While drafting a living will or authorizing power of attorney can help establish an individual’s wishes for future care, they are not always sufficient for solving short-term issues for those with a long-term disability. In these situations, the best option for everyone involved may be for a family member to establish themselves as the disabled individual’s legal guardian.
However, becoming a guardian in Manhattan is a serious decision that carries an immense amount of responsibility, and the legal process to set up guardianship is hardly simple either. Seeking guidance from a knowledgeable guardianship attorney could be crucial to helping you understand how guardianship works and determining whether it is the right choice for your family’s unique circumstances.
Who Can Become a Guardian in Manhattan?
In Kansas, the right to serve as someone else’s legal guardian is restricted to individuals over 18 years old, without criminal records, who are either citizens or lawful permanent residents of the United States. This role is typically filled by an immediate family member of an incapacitated person, nominated as their guardian in their estate plan. However, the court may alternatively assign someone to serve as an incapacitated person’s guardian if it is necessary to manage that person’s financial and/or personal affairs.
In addition to making decisions regarding property and/or asset management on behalf of their dependent, becoming a legal guardian in Manhattan also imposes responsibility upon that guardian for various other aspects of their dependent’s life. Depending on the circumstances, this might include ensuring that taxes and bills are paid on time, filing tax returns on the individual’s behalf, and handling investments in a way that serves the person’s fiduciary interests.
Basic Steps in the Guardianship Process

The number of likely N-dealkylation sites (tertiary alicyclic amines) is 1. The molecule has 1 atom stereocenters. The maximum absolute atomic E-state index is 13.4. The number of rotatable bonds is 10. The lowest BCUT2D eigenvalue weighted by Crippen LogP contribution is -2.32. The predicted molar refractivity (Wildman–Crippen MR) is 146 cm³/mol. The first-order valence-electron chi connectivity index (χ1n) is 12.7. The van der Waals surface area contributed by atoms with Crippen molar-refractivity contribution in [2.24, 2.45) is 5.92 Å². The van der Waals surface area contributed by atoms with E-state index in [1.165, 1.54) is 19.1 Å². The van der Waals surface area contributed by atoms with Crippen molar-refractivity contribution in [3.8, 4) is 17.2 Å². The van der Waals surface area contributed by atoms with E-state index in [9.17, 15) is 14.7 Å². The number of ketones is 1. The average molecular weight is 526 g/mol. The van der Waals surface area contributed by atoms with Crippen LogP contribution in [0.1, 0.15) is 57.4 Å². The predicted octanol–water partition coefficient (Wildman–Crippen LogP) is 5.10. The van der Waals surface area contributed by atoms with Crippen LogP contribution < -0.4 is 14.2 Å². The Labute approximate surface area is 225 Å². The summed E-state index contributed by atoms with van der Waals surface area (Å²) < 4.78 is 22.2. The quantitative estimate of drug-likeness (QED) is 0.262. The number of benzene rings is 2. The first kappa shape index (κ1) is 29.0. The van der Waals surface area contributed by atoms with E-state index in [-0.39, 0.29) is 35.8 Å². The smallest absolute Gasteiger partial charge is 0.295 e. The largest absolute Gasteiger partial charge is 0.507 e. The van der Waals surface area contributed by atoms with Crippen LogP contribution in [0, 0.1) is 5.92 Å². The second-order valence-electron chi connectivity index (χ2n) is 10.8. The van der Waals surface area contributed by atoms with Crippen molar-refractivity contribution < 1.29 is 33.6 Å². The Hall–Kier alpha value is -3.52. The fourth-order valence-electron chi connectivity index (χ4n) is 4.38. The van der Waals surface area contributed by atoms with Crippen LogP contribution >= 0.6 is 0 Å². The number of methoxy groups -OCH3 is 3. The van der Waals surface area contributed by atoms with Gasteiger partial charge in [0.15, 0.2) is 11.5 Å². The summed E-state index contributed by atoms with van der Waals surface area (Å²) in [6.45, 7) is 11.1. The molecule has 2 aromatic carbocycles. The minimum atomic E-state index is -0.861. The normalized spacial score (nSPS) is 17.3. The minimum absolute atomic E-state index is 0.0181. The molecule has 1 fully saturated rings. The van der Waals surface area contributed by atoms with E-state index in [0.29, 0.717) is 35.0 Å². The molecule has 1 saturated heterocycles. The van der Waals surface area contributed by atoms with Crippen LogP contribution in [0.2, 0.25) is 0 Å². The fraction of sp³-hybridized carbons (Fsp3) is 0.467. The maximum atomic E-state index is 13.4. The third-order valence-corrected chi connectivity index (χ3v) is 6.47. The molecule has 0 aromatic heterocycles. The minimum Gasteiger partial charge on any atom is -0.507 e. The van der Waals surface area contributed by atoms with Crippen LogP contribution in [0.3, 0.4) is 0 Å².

Applying to become the guardian of an incapacitated adult in Manhattan first requires filing a petition for guardianship with the state Supreme Court. This petition serves as a formal request for the court to appoint a guardian who would make important decisions regarding healthcare and personal welfare for the specified individual, a guardian of the property who would control financial matters, or both.
The court will then appoint an evaluator who will meet with the proposed ward, examine their living situation and level of disability, and make a recommendation to the court about whether establishing guardianship would be appropriate. During an ensuing hearing, the petitioner should be prepared to present clear and convincing evidence demonstrating not only the proposed ward’s incapacity to manage their own affairs, but also the likelihood that living without a guardian would lead to that person causing undue harm to themselves or their finances.
Talk to a Manhattan Attorney About Becoming a Guardian
With relatively few exceptions, becoming a guardian of a cognitively incapacitated person in Manhattan is an arrangement that will last for the rest of one’s life. With that in mind, it is worth discussing your options with legal counsel before committing time and resources to pursuing this course of action.
A knowledgeable guardianship lawyer could provide much-needed guidance and information during an initial meeting. Schedule yours by calling today.